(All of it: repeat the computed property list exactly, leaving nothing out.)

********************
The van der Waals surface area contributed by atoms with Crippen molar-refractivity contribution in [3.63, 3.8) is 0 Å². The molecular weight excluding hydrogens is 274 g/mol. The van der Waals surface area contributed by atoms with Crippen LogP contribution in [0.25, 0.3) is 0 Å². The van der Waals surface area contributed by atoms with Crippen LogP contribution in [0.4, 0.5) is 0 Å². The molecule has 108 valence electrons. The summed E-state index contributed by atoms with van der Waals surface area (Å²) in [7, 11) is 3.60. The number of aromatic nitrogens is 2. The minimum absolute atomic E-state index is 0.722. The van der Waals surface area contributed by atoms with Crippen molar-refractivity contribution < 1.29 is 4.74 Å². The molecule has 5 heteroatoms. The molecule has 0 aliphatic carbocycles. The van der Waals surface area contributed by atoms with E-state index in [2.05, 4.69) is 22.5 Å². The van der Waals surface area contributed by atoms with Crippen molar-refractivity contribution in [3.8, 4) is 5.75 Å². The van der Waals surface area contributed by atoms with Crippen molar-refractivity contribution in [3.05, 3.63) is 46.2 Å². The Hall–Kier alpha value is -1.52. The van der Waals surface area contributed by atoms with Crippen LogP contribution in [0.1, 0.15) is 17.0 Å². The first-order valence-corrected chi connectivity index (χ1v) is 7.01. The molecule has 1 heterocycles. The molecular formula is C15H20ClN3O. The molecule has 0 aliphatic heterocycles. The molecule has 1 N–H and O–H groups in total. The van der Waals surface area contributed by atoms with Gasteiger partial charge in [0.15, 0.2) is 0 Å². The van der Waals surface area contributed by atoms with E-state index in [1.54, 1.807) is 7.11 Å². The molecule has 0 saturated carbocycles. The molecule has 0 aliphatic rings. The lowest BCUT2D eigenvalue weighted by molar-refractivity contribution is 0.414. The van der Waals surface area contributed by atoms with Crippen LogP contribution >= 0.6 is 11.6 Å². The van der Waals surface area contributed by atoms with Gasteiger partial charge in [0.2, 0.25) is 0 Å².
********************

The van der Waals surface area contributed by atoms with Crippen molar-refractivity contribution in [3.63, 3.8) is 0 Å². The molecular weight excluding hydrogens is 274 g/mol. The van der Waals surface area contributed by atoms with Crippen LogP contribution in [0.25, 0.3) is 0 Å². The van der Waals surface area contributed by atoms with Crippen LogP contribution in [0.4, 0.5) is 0 Å². The molecule has 108 valence electrons. The summed E-state index contributed by atoms with van der Waals surface area (Å²) in [7, 11) is 3.60. The number of aromatic nitrogens is 2. The minimum absolute atomic E-state index is 0.722. The van der Waals surface area contributed by atoms with Crippen molar-refractivity contribution < 1.29 is 4.74 Å². The molecule has 5 heteroatoms. The molecule has 0 aliphatic carbocycles. The van der Waals surface area contributed by atoms with E-state index in [2.05, 4.69) is 22.5 Å². The van der Waals surface area contributed by atoms with Crippen molar-refractivity contribution in [3.8, 4) is 5.75 Å². The van der Waals surface area contributed by atoms with Crippen molar-refractivity contribution in [3.05, 3.63) is 46.2 Å². The Hall–Kier alpha value is -1.52. The van der Waals surface area contributed by atoms with Crippen LogP contribution in [0.1, 0.15) is 17.0 Å². The first-order valence-corrected chi connectivity index (χ1v) is 7.01. The molecule has 1 heterocycles. The molecular formula is C15H20ClN3O. The molecule has 0 aliphatic heterocycles. The molecule has 1 N–H and O–H groups in total. The van der Waals surface area contributed by atoms with Gasteiger partial charge in [0.15, 0.2) is 0 Å². The van der Waals surface area contributed by atoms with E-state index in [1.54, 1.807) is 7.11 Å². The molecule has 0 saturated carbocycles. The molecule has 0 aliphatic rings. The lowest BCUT2D eigenvalue weighted by molar-refractivity contribution is 0.414. The van der Waals surface area contributed by atoms with Crippen LogP contribution >= 0.6 is 11.6 Å². The van der Waals surface area contributed by atoms with Gasteiger partial charge in [0.2, 0.25) is 0 Å².